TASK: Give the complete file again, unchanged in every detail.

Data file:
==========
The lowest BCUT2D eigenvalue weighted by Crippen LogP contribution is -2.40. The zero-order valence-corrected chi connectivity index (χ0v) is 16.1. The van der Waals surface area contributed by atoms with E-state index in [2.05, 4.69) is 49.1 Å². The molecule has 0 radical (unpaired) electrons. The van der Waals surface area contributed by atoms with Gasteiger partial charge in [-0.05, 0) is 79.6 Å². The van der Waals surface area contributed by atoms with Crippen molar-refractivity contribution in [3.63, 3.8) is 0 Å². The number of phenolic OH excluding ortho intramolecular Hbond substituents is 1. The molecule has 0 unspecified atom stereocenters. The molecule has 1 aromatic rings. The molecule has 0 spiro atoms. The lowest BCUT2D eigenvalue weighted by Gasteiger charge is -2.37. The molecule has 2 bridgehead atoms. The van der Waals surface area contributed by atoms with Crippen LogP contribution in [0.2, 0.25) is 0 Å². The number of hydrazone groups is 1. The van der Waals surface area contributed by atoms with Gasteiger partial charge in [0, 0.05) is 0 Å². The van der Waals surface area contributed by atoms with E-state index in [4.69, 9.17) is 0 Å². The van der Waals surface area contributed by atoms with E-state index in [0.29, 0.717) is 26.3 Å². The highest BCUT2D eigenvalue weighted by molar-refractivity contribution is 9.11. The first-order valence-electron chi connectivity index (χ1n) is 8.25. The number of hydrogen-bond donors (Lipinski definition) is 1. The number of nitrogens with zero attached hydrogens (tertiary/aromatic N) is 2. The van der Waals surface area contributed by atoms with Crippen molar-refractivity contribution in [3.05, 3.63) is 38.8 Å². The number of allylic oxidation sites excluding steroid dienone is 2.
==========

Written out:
The lowest BCUT2D eigenvalue weighted by Crippen LogP contribution is -2.40. The zero-order valence-corrected chi connectivity index (χ0v) is 16.1. The van der Waals surface area contributed by atoms with E-state index in [2.05, 4.69) is 49.1 Å². The molecule has 0 radical (unpaired) electrons. The van der Waals surface area contributed by atoms with Gasteiger partial charge in [-0.05, 0) is 79.6 Å². The van der Waals surface area contributed by atoms with Crippen molar-refractivity contribution in [3.63, 3.8) is 0 Å². The number of phenolic OH excluding ortho intramolecular Hbond substituents is 1. The molecule has 0 unspecified atom stereocenters. The molecule has 1 aromatic rings. The molecule has 0 spiro atoms. The lowest BCUT2D eigenvalue weighted by Gasteiger charge is -2.37. The molecule has 2 bridgehead atoms. The van der Waals surface area contributed by atoms with Crippen LogP contribution in [0.2, 0.25) is 0 Å². The number of hydrazone groups is 1. The van der Waals surface area contributed by atoms with Gasteiger partial charge in [0, 0.05) is 0 Å². The van der Waals surface area contributed by atoms with E-state index in [4.69, 9.17) is 0 Å². The van der Waals surface area contributed by atoms with E-state index in [0.29, 0.717) is 26.3 Å². The highest BCUT2D eigenvalue weighted by molar-refractivity contribution is 9.11. The first-order valence-electron chi connectivity index (χ1n) is 8.25. The number of hydrogen-bond donors (Lipinski definition) is 1. The number of nitrogens with zero attached hydrogens (tertiary/aromatic N) is 2. The van der Waals surface area contributed by atoms with Crippen molar-refractivity contribution in [3.05, 3.63) is 38.8 Å². The number of allylic oxidation sites excluding steroid dienone is 2.